Port Tracker report expects April imports to be up 3.2 percent
April 10, 2012
As the economy continues to show moderate signs of growth, the monthly Port Tracker report by the National Retail Federation (NRF) and Hackett Associates expects import cargo volumes at U.S. ports to post a 3.2 percent annual gain in April.
The ports surveyed in the report include: Los Angeles/Long Beach, Oakland, Tacoma, Seattle, Houston, New York/New Jersey, Hampton Roads, Charleston, and Savannah.
Port Tracker indicated that the first half of 2012 is expected to total 7.3 million TEU (Twenty-foot Equivalent Units), which would represent a 2.2 percent annual gain. The 2011 total was 14.8 million TEU, which was up 0.4 percent over 14.75 million TEU in 2010. Volume in 2010 was up 16 percent compared to a dismal 2009. The 12.7 million TEU shipped in 2009 was the lowest annual tally since 2003.
“Retailers are continuing to watch rising gas prices, but job gains and other indicators show the economy is strengthening,” NRF Vice President for Supply Chain and Customs Policy Jonathan Gold said in a statement.
In February, the most recent month for which data is available and typically the slowest month of the year, U.S. ports surveyed in the report handled 1.04 million Twenty-foot Equivalent Units (TEU), which was down 16 percent from January’s 1.22 million TEU and 5.7 percent compared to February 2011.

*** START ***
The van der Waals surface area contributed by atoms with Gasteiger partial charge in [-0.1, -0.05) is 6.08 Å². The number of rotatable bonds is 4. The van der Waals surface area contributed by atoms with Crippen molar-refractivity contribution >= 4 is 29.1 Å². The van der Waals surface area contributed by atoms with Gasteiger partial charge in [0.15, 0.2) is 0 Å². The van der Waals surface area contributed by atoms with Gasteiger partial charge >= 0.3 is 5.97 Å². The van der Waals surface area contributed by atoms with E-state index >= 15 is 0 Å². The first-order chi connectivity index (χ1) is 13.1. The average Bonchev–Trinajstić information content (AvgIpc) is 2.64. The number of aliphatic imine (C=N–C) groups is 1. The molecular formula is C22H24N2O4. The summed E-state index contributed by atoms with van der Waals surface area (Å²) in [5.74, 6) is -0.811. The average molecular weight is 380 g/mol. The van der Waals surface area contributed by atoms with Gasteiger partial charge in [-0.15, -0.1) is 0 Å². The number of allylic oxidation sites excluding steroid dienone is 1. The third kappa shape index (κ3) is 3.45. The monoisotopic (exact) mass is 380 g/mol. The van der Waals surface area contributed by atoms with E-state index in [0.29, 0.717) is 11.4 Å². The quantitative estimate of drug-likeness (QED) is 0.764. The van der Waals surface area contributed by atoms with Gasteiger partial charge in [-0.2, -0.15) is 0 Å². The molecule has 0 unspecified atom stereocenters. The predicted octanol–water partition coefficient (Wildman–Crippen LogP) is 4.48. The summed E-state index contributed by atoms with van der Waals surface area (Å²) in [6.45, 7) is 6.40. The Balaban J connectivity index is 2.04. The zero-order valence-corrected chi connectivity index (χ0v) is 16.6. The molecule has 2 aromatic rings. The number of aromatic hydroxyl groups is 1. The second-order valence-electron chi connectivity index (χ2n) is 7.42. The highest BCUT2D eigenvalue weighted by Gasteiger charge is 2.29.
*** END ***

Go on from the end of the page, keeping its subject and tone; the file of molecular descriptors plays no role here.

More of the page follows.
Port Tracker is calling for March to hit 1.19 million TEU for a 9.6 percent annual gain, with April expected to hit 1.25 million TEU for a 3.2 percent annual hike. May is expected to be flat at 1.29 million TEU, matching expectations for January at 1.29 million TEU, which would be up 3.6 percent. July and August at 1.35 million TEU and 1.42 million TEU are expected to be up 1.9 percent and 7.4 percent, respectively.
In the report, Ben Hackett, president of Hackett Associates, said that the report’s forecast for the rest of 2012 is back to “traditional peak season patterns.”
On a recent Webcast hosted by Logistics Management, Hackett explained that even with relatively low growth levels and some economic uncertainty, “the overall economic fundamentals in the U.S. are strong, with steady retail sales growth, strong supply chain management, and a rebound in consumer confidence, couple with industrial production continuing to grow at a rate that has exceeded economists’ expectations.”
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